“It’s all a question of imagination. Our responsibility begins with the power to imagine. It’s just like Yeats said: In dreams begin responsibilities.”
Through this book, Haruki Murakami explores the theme of consciousness and unconsciousness. It’s very interesting, since the book follows 2 storylines simultaneously. For every odd numbered chapter, it is about a boy named Kafka Tamura, who lives with his dad; a famous sculptor, in Tokyo. On his 15th birthday, he makes up his mind to run away from home with hope to break the Oedipus curse that his father made about him. Meaning that based on the curse, Kafka will kill his own father and sleep with his mother and sister.
Continue reading “Book Review: Kafka on the Shore – Haruki Murakami”
Even if you don’t get sick, the choices you make about where you go could be the difference between life and death for someone else.
– Dr Tedros Adhanom Ghebreyesus,
Director-General of the World Health Organization
During these uncertain times, it’s not a rare sight for us to see tons of news about the Coronavirus pandemic regularly. We see hundreds of people getting infected. We see countries that are forced to do a lockdown. Added with the large amount of schools, offices, and other public spaces that are continuously shutting down.
These significant changes everyone is facing can feel somewhat surreal. In result, almost everyone began to panic over the pandemic. Which I don’t necessarily blame by itself. But sometimes, these uncontrolled panic may cause a whole new set of problems.
Continue reading “Coronavirus and Our Mindfulness Towards Others”
“Sometimes you need to scorch everything to the ground, and start over. After the burning the soil is richer, and new things can grow. People are like that, too. They start over. They find a way.”
– page 324
Celeste Ng’s book has once again amazed me by the way she portrays her characters and the unpredictable plot in the story. This time, it was ‘Little Fires Everywhere’. A bestselling book published in 2017 that receives a high rating on online bookstores and other social media platforms.
Continue reading “Book Review: Little Fires Everywhere – Celeste Ng”
“You don’t feel like smiling? Then what? Force yourself to smile. Act as if you were already happy, and that will tend to make you happy.”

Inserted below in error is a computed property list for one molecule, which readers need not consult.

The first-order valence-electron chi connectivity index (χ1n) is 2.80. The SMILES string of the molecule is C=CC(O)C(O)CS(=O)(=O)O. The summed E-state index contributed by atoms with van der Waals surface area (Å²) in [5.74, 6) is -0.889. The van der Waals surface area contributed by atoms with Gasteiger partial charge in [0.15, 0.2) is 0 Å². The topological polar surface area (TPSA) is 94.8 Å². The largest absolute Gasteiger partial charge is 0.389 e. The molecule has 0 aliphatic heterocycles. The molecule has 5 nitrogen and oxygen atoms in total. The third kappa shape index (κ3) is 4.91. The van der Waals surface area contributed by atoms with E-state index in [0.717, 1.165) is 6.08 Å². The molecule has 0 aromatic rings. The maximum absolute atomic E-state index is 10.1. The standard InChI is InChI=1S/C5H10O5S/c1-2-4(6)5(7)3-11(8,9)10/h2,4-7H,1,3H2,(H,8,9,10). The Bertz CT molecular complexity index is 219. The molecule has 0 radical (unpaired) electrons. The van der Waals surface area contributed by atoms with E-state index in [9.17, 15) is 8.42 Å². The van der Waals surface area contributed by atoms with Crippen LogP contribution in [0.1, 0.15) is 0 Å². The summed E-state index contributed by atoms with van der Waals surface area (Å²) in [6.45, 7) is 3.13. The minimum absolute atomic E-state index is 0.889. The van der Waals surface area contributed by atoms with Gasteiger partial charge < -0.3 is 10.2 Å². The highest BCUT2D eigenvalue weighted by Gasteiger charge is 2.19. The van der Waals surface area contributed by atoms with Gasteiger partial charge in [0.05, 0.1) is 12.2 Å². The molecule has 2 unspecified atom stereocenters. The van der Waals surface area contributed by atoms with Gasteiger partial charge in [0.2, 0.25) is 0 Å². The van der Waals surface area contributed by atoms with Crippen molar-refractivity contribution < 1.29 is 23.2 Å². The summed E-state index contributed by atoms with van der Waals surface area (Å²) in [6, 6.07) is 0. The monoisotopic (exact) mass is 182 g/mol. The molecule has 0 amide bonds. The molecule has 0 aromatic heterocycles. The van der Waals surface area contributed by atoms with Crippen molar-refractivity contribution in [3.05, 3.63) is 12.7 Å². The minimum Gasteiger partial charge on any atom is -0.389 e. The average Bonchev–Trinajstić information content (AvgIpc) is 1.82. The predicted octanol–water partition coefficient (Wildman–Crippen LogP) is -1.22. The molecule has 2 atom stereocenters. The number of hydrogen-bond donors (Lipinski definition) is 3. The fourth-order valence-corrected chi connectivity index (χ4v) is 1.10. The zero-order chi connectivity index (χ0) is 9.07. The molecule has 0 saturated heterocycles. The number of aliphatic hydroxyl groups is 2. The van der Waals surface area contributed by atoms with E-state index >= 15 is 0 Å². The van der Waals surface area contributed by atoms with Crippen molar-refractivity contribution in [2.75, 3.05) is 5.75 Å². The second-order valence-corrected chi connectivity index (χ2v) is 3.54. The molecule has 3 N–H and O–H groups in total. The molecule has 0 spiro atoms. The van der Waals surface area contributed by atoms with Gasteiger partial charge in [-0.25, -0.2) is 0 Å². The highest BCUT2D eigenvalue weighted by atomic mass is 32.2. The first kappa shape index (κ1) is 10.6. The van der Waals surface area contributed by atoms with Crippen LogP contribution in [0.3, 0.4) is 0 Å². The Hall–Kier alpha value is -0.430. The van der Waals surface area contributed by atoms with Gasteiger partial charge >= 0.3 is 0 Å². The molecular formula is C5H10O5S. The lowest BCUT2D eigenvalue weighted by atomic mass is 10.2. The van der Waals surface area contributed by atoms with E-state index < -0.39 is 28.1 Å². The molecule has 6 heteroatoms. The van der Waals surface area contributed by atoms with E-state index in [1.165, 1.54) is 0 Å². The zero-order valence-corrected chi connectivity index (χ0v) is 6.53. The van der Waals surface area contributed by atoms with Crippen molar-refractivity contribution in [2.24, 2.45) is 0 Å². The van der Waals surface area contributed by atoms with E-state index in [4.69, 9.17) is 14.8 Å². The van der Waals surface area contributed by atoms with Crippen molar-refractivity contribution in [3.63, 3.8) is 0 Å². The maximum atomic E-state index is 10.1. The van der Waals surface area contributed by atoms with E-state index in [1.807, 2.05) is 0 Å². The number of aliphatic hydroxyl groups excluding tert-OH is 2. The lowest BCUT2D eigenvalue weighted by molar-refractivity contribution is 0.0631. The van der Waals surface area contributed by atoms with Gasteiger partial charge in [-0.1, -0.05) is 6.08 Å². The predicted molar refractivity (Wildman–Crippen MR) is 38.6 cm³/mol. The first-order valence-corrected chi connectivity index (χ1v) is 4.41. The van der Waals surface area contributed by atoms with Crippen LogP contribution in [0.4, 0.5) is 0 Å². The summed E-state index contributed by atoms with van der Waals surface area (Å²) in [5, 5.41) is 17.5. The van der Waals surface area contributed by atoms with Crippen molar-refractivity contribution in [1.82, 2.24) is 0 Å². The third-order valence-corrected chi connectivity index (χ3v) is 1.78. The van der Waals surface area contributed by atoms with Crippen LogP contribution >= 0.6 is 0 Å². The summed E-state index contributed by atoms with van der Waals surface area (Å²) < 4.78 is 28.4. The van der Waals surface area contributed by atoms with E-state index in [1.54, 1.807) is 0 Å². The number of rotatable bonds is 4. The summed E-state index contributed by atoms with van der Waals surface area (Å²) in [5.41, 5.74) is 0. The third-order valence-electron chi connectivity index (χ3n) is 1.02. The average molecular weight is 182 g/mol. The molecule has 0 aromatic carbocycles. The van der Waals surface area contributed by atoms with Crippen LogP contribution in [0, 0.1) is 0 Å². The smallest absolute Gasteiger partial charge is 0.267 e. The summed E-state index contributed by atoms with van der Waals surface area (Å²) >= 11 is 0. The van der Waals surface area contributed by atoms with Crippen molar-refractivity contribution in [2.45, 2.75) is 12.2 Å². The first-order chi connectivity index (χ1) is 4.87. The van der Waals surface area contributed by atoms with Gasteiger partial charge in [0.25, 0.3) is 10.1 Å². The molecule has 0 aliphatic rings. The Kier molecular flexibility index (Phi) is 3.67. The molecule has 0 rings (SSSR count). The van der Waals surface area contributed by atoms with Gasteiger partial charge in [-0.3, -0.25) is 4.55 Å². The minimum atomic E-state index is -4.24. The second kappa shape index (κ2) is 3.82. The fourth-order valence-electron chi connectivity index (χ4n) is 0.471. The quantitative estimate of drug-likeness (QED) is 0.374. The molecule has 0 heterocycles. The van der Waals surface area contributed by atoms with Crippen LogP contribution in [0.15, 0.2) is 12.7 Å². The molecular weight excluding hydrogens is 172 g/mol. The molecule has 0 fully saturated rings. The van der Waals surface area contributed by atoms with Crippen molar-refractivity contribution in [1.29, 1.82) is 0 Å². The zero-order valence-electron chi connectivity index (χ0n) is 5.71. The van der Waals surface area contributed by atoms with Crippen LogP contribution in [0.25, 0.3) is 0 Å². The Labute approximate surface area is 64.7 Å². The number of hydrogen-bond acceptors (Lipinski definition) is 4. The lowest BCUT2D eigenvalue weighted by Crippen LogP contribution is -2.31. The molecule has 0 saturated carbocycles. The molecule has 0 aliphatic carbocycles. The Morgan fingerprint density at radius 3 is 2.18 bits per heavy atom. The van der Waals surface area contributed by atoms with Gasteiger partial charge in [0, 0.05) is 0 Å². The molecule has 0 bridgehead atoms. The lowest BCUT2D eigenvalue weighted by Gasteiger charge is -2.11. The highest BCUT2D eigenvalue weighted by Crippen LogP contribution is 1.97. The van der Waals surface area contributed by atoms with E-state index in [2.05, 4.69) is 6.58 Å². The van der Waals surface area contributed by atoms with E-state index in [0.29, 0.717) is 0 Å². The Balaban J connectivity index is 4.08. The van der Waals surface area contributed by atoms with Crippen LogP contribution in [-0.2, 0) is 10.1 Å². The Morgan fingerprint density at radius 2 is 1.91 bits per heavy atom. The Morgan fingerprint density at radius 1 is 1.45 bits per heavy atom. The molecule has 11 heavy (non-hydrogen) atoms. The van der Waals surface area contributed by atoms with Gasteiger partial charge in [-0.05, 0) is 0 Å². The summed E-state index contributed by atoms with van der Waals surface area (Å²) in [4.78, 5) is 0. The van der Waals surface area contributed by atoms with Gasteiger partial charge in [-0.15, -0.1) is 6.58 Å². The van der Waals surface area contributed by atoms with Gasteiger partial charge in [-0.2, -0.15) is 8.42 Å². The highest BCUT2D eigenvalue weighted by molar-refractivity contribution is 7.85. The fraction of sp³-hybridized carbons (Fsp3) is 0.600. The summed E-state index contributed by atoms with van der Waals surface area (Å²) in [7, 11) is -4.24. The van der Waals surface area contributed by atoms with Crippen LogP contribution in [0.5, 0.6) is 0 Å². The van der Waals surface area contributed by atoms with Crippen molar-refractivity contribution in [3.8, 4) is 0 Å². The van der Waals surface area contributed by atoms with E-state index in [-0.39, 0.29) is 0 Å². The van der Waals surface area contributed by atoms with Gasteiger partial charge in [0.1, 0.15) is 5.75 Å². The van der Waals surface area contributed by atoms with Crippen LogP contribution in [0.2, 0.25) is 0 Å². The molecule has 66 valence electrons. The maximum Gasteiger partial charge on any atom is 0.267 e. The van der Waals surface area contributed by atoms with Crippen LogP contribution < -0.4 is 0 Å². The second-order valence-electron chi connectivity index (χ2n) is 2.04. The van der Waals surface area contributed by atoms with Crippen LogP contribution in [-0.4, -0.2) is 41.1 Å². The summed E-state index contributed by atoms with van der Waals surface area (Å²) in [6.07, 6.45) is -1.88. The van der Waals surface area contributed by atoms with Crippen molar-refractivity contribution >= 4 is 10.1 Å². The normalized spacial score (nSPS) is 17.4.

This debut novel by Celeste Ng tells the story of an Asian-American parents; Marilyn and James Lee, and their three teenage children. There’s Nath, the oldest son who is undeniably talented, and Hannah, the youngest daughter of the family. But whatever they’re doing, it’s often put aside by their parents because of Lydia, the middle child. Though she never asked for it, Lydia’s described as the golden child of the family who’s holding up all of the expectations from her parents. From the expectation to be a successful doctor in the future, expectation to have a good social skill, up to the hinted expectation for her to always follow what Marilyn and James say. Without realizing how Lydia is mentally and emotionally exhausted because of it.
Continue reading “Book Review: Everything I Never Told You – Celeste Ng”
To realize one’s destiny is a person’s only obligation
Last time on my blog, I wrote about my trip in the United States. And I mentioned the books I bought in the Coop Bookstore at Harvard. One of it being The Alchemist by Paulo Coelho.
In the shortest description possible, the whole story is a beautiful enactment of one’s journey to reach their dream. The story itself focuses on Santiago, a young Andalusian shepherd who had a strong connection with his sheep. The only companion in his life which its simplicity taught the boy (Santiago) about important life lessons. One day, he got dreams about a treasure in the pyramid. And his devotion in reaching this dream is shown throughout the book.
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Following the previous notes about the Tournament of Champions, I made this notes which focus about the art galleries, museums, and other tourist attractions I visited while in the US. Hope you enjoy!
*A Short Visit to Boston*
I had a chance to go to Boston with my friends on the free day during the WSC program. We then decided and went for a stroll around the Harvard campus area, before we were freezing because of the weather and entered Harvard Museum of Natural History.
To sum it up, the museum is full of things like stones, minerals, as well as collections of ancient animal skulls, bugs, and some traditional items from around the world. Although the bug and animal skull collections are not necessarily the things I would enjoy to see, it’s pretty interesting to go around and find out what other kinds of collections they have.
Continue reading “US Trip Notes: (2) Art Galleries and Museum”
It was just two months ago, when I found out that my team in the World Scholars Cup was qualified to enter the final of this competition; the Tournament of Champions in Yale University, which also marks the end of this year’s season. So after many consideration, I think it’s best for me to write down my 2 weeks trip in the United States by dividing it into two posts due to the amount of experiences I’ve gained there. And I think it’s best if I start this series of posts with a notes about the Tournament of Champions itself.
Since the end of the Manila Global Round I had in September, my team tried our best to manage our time so that we could fit in a fair amount of practices within 2 months. Because after we committed to join the ToC (Tournament of Champions), we knew that the competition was not something to be taken lightly. It really came with full dedication as well as large enthusiasm to learn and be much better than we were before.
Continue reading “US Trip Notes: (1) The World Scholars Cup – Tournament of Champions”